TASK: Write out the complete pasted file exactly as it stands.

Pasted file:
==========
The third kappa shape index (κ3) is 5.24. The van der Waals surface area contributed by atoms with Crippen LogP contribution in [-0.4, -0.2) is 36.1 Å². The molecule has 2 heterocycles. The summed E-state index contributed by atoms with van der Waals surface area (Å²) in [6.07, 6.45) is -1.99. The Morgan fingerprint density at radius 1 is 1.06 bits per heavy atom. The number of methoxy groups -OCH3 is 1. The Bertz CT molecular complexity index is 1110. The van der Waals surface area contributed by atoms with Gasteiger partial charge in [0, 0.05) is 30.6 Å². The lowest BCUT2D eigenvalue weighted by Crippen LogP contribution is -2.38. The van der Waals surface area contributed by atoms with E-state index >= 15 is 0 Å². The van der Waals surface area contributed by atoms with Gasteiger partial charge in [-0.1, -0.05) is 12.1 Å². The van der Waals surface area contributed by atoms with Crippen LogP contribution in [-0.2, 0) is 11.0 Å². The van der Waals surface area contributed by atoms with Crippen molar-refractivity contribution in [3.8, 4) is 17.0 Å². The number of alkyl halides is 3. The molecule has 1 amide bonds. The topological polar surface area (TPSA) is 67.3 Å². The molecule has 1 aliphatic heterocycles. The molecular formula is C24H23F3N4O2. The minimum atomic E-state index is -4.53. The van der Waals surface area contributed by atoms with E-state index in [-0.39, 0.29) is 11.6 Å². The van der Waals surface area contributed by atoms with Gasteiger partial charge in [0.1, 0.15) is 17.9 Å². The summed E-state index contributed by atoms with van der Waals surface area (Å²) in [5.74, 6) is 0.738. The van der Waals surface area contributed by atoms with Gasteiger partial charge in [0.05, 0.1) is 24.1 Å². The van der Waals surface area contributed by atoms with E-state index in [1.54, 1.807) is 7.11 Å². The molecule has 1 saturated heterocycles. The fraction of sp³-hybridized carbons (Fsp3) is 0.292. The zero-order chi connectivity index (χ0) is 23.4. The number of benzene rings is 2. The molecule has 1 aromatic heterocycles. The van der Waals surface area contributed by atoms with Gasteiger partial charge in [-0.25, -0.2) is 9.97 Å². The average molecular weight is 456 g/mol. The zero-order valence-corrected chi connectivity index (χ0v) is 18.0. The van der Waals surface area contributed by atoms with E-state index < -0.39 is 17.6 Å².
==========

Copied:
The third kappa shape index (κ3) is 5.24. The van der Waals surface area contributed by atoms with Crippen LogP contribution in [-0.4, -0.2) is 36.1 Å². The molecule has 2 heterocycles. The summed E-state index contributed by atoms with van der Waals surface area (Å²) in [6.07, 6.45) is -1.99. The Morgan fingerprint density at radius 1 is 1.06 bits per heavy atom. The number of methoxy groups -OCH3 is 1. The Bertz CT molecular complexity index is 1110. The van der Waals surface area contributed by atoms with Gasteiger partial charge in [0, 0.05) is 30.6 Å². The lowest BCUT2D eigenvalue weighted by Crippen LogP contribution is -2.38. The van der Waals surface area contributed by atoms with E-state index >= 15 is 0 Å². The van der Waals surface area contributed by atoms with Gasteiger partial charge in [-0.1, -0.05) is 12.1 Å². The van der Waals surface area contributed by atoms with Crippen LogP contribution in [-0.2, 0) is 11.0 Å². The van der Waals surface area contributed by atoms with Crippen molar-refractivity contribution in [3.8, 4) is 17.0 Å². The number of alkyl halides is 3. The molecule has 1 amide bonds. The topological polar surface area (TPSA) is 67.3 Å². The molecule has 1 aliphatic heterocycles. The molecular formula is C24H23F3N4O2. The minimum atomic E-state index is -4.53. The van der Waals surface area contributed by atoms with E-state index in [-0.39, 0.29) is 11.6 Å². The van der Waals surface area contributed by atoms with Gasteiger partial charge in [0.1, 0.15) is 17.9 Å². The summed E-state index contributed by atoms with van der Waals surface area (Å²) in [5.74, 6) is 0.738. The van der Waals surface area contributed by atoms with Gasteiger partial charge in [0.05, 0.1) is 24.1 Å². The van der Waals surface area contributed by atoms with E-state index in [1.54, 1.807) is 7.11 Å². The molecule has 1 saturated heterocycles. The fraction of sp³-hybridized carbons (Fsp3) is 0.292. The zero-order chi connectivity index (χ0) is 23.4. The number of benzene rings is 2. The molecule has 1 aromatic heterocycles. The van der Waals surface area contributed by atoms with Gasteiger partial charge in [-0.25, -0.2) is 9.97 Å². The average molecular weight is 456 g/mol. The zero-order valence-corrected chi connectivity index (χ0v) is 18.0. The van der Waals surface area contributed by atoms with E-state index < -0.39 is 17.6 Å².